This new avocado tree doesn’t know it yet, but it is destined to be an indoor ornamental attraction.
Although it is doing quite well in its spaghetti jar, and popped its sixth leaf just the other day in a burst of extreme hopefulness, the odds are quite high that it will spend its life in a 18″ ceramic pot near the patio door. In the sunny shade. Indoors. Alone.
With apologies to the dedicated avocado ranchers who struggle to provide a lovely avocado harvest to our local mercado and allow me to make a ton of guacamole if I so choose (which I really don’t), the fruit of an avocado tree needs to come with a warning label:
“DO NOT PLANT THIS SEED if you’re over the age of 30 and do not really intend to grow a lonely fruitless avocado tree in your patio room, or if you live in the mountains or high desert, unless you have kids doing science projects.”
Ok… It’s a bit long. We can work on that.
After starting to grow the avocado seed, and only THEN reading a wealth of information about growing an avocado tree from seed and when to predict the bountiful harvest of its fruit, I know that my future as an avocado baroness with strong ties to the high desert is grim. I would not have built such beautiful dreams if only there had been a warning label.
Avocado trees are suitable for Zones 9 through 11
Avocado trees can grow in the desert! Avocados grow around Los Angeles all the time (among other places, of course—just not this place). This comes as no surprise given where Los Angeles is—in a desert. However, even though it’s a mere 125 miles away, its desert is not my desert. No, no, not at all.
According to the nice folks at University of California’s Agriculture & Natural Resources, “Most areas of Southern California are suitable for avocados except for the mountains and high deserts where it gets too cold and too dry for fruit set.” (We’re in the high desert to which they refer. Just my luck.)
That said, their desert differs from our desert in that green stuff grows there all the time—with the help of massive amounts of water, sunshine, patience, proper unlimited growing season, mildly high temperatures year ’round, and time.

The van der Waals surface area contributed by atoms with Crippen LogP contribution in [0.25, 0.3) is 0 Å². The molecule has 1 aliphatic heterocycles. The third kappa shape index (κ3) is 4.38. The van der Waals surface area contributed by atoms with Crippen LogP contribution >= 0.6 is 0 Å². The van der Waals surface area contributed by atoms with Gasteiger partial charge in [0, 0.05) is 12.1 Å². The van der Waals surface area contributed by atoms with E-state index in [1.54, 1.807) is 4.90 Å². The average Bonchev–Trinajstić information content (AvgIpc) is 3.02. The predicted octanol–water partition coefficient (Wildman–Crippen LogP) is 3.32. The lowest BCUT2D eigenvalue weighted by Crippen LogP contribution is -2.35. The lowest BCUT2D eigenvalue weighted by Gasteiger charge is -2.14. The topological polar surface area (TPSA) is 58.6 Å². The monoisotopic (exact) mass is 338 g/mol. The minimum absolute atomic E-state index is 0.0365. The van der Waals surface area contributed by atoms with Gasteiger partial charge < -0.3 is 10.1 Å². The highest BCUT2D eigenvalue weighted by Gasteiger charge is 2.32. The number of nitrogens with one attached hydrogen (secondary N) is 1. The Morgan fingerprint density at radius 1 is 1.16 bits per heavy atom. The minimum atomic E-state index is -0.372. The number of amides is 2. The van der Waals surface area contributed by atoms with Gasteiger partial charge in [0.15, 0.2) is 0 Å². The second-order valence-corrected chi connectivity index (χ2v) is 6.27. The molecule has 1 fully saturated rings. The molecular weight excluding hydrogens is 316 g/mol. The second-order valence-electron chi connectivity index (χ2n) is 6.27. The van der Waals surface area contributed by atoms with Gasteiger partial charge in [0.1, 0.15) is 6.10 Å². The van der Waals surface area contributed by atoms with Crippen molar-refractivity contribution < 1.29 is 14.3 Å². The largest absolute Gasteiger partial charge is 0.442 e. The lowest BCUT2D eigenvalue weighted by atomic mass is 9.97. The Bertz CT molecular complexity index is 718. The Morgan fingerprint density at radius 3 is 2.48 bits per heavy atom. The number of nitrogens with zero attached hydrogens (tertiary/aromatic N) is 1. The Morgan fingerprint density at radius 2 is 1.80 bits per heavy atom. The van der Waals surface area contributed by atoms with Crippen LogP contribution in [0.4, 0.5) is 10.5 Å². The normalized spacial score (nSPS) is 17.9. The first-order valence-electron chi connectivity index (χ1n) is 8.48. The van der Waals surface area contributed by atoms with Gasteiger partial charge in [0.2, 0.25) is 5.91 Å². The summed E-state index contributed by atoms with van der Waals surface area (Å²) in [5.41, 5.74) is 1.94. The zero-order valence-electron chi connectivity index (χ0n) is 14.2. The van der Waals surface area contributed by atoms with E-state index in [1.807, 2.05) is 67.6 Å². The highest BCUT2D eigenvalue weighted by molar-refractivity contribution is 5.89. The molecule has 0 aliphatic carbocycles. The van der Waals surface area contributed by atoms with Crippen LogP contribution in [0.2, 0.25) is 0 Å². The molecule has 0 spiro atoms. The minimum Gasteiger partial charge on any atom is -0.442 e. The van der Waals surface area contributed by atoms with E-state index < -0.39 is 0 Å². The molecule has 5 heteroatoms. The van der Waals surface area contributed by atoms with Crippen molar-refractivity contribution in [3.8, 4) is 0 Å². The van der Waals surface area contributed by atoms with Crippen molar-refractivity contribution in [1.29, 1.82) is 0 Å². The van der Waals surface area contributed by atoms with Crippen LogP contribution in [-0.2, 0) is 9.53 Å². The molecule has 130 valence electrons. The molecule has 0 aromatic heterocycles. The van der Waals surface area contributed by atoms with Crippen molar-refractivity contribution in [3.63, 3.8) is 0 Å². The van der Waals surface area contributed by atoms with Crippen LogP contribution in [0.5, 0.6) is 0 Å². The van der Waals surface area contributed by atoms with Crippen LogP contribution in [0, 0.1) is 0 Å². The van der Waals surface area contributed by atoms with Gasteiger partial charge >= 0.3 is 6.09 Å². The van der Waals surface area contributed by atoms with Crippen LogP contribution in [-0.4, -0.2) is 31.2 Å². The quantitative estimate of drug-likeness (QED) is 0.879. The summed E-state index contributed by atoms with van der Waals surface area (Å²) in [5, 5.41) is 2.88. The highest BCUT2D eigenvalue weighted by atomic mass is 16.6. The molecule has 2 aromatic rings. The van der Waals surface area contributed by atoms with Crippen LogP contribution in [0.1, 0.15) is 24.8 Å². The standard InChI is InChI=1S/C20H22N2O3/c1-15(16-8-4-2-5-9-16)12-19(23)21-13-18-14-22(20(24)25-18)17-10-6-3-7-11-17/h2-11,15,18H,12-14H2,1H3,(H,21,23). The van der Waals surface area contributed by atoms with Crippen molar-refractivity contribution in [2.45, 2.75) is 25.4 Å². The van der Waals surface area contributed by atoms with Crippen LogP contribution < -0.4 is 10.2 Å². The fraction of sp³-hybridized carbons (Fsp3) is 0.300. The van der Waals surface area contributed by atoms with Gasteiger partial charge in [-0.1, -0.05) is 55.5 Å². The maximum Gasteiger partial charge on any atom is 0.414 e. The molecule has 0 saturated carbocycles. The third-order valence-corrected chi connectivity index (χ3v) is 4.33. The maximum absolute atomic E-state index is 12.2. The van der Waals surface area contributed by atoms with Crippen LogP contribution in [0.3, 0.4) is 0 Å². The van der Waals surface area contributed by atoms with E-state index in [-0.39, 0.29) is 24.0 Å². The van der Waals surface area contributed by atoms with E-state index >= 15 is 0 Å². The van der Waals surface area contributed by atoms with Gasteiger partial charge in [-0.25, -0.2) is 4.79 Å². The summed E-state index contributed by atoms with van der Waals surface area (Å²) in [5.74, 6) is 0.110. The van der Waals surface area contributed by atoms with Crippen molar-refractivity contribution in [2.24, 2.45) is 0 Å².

Here? not so much.
Out here in the high desert, those who can afford the staggering water bills can make green stuff grow quite handily—possibly even avocado trees. Those hardy souls who can afford the water can also afford the cost of having someone out and grow stuff for them.
For the rest of us without an aqueduct bringing us water, we buy most of our green stuff in the supermarket down the road.
An avocado tree planted from seed takes 5 to 13 years (or more) before they flower and produce fruit
That means I’ll be close to 76 years old when the first flowers show up on Mr. (Ms?) Avocado Tree In a Jar (if I’m lucky and it’s not “or more” years). I doubt I’ll be doing a whole bunch of avocado harvesting.
Then there’s the fact that avocado trees can reach around 15 feet high by the time they bear their first fruit. Since I’m not likely to grow up to be Pioneer Woman, standing on tall ladders at 90 years old and doing my own roof repairs (since I’m petrified of step stools—and FORGET ROOFS), this is getting less hopeful by the minute.
Managing Expectations is Nine-Tenths of the Job
So Ms. (Mr?) Avocado Tree in a Jar, doomed to squat in lonely solitude next to the patio door in a big ceramic pot: So sorry to disappoint.
But unless your bark comes with a built-in time travel device, and you’re prepared to whisk back to 1973 and join me when I lived in a high-rise in Santa Monica, your future is fruitless. Pun intended.
To your garden success!
Casey – the Garden Lass